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U.S. should lead in to saving planet's ecosystems, panelists say
STANFORD -- U.S. leadership is essential to saving the planet's ecosystems, but the time for action is short. And leadership may have to come from individuals, businesses and the states, because the Bush administration is not showing the political will to do the job, several panelists told a crowd of 1,500 at a Stanford centennial roundtable on Sunday, Sept. 29.
The roundtable, "Saving the Planet: What Price? What Priority?" was chaired by environmental law expert Gerald Torres of the University of Minnesota Law School. He led a discussion among eight experts from government, business, academia and the environmental movement.
There was broad agreement among them that environmental concerns are good business and good government policy, but that sometimes- unrelated political issues like abortion tie up action.
There are 10 years to take action on global environmental issues, before major systemic changes start to occur, warned Sen. Timothy Wirth (D-Colo.). "The world is looking to the United States as the leader," he said. "If we do not lead, that is an excuse to others not to lead."
With the end of the Cold War, he said, the United States has unprecedented opportunities to turn our attention to energy conservation, expert pollution-control technology and global population control -- and to change policies such as the cutting of Northwest forests at a loss to the taxpayer, and the West's "use it or lose it" water policy.
"Good economics provide opportunities here, but we are lagging," Wirth said.
Wirth said the White House "hides behind uncertainty" on the issue of global environmental change. The administration has been "willing to spend billions on the 30 percent chance of Soviet attack," he said, but not to make decisions on environmental policy because scientists cannot provide absolute proof of global warming.
"No responsible scientist can provide a certain outcome," Stephen Schneider agreed. "We are performing a vast scientific experiment (in altering global climate), and we cannot wait until we have a certain outcome,"
Schneider, head of the Interdisciplinary Climate Systems Section at the National Center for Atmospheric Research in Boulder, Colo., was one of the first scientists to sound the alarm about global warming.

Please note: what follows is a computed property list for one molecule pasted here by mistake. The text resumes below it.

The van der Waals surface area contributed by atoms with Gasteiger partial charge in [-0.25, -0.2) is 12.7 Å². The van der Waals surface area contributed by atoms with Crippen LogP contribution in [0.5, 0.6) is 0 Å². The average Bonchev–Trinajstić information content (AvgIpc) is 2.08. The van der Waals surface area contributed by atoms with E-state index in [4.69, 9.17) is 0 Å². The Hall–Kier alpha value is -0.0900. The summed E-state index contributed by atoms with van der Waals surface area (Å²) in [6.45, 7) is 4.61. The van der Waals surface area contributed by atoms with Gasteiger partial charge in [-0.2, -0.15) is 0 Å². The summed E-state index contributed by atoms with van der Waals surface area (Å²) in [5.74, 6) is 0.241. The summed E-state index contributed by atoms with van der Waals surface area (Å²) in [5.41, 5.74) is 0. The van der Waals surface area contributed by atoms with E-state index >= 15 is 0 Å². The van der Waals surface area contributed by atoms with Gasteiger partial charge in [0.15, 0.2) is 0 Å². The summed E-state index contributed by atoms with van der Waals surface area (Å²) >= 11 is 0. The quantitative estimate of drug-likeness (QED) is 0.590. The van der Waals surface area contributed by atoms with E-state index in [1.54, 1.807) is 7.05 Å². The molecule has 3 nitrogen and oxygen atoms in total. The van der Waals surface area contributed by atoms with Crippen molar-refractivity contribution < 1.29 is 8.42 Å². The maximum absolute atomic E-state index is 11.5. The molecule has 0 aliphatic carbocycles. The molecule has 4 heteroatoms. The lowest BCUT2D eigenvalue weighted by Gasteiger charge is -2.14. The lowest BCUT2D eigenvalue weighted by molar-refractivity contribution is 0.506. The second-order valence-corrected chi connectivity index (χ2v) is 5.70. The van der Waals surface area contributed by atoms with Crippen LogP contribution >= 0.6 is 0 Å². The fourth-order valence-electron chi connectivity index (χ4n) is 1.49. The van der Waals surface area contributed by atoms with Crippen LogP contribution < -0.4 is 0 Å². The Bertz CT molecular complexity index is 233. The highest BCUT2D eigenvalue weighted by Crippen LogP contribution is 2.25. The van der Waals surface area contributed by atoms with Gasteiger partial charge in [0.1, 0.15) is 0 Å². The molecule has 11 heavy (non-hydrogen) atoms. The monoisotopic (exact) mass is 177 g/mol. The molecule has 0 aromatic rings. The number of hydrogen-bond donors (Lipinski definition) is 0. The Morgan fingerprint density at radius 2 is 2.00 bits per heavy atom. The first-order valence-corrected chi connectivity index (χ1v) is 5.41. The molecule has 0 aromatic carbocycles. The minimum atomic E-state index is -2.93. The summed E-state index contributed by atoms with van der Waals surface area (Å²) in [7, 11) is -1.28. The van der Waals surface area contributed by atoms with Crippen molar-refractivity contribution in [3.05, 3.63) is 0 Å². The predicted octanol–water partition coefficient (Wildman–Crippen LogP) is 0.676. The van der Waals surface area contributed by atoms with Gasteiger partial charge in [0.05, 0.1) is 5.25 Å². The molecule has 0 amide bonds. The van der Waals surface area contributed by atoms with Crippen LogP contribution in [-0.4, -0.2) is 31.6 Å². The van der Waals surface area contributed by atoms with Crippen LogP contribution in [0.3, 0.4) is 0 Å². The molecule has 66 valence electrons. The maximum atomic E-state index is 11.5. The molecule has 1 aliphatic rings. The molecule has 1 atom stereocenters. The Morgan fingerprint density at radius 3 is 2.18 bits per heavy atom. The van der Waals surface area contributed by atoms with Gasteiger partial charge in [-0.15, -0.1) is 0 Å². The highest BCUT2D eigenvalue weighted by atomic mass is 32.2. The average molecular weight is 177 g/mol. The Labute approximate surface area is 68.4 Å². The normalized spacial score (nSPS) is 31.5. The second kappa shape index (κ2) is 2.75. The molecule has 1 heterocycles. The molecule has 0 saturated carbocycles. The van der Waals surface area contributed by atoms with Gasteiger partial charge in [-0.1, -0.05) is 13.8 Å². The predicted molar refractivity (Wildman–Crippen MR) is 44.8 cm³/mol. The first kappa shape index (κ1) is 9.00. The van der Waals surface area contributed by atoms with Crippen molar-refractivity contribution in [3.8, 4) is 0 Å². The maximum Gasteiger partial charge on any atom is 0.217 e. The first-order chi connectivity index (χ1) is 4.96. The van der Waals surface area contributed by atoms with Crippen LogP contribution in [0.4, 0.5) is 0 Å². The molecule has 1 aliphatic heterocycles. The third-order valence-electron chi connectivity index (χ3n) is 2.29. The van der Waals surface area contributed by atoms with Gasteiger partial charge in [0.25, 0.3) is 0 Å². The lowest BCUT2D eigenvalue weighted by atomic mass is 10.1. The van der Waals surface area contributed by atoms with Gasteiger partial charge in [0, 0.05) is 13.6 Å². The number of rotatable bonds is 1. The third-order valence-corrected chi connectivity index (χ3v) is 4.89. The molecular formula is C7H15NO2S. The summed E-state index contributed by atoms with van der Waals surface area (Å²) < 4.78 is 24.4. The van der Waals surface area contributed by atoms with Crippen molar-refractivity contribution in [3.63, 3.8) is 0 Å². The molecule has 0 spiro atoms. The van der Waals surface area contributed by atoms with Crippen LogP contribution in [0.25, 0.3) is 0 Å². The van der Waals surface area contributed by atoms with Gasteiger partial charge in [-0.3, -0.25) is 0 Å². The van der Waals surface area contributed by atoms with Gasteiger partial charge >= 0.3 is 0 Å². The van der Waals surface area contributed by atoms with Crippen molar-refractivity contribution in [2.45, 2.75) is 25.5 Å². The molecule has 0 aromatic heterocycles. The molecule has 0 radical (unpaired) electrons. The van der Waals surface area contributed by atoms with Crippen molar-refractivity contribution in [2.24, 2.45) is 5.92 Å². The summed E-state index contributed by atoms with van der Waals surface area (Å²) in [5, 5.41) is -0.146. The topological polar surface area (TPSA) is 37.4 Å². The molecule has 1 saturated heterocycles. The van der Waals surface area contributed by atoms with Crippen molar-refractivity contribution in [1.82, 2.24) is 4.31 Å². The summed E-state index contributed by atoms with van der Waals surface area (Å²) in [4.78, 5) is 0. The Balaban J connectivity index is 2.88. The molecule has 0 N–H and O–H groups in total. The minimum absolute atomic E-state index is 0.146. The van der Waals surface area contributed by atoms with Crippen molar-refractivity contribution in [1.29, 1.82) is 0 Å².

He said the public had to get involved in issues that require political will, and that one of the "problems to solving problems" is the public's fear of its own ignorance about scientific matters. He urged individuals to get involved in the debate by questioning experts: "Ask them what can happen, ask what are the odds, and ask them how do they know," he said.
"There isn't any more toxic agent on earth than poverty," said Walter P. Falcon, director of Stanford's Institute for International Studies and professor of international agricultural policy. Falcon said that in his discussions with leaders of Third World countries, it is clear that most of them see the environmental problems they must solve. But they need time to solve these problems, Falcon said.
Falcon classed the most pressing of these in three categories: population pressure, which means both pressure on resources and a need for development to create jobs; agricultural issues; and water issues -- "in the next 100 years, the problems of non-sustainable water usage will be much more serious than oil."
"There has to be a new model of development: how to get all nations to the 21st century without repeating the mistakes of the 19th. Let's have honesty among nations and not let environmental issues keep the Third World out," he said.
Falcon took the Bush administration to task for hampering international efforts to address population growth. "The administration's inability to deal with the 'A' word -- abortion -- means population issues get left off of many agendas," he said.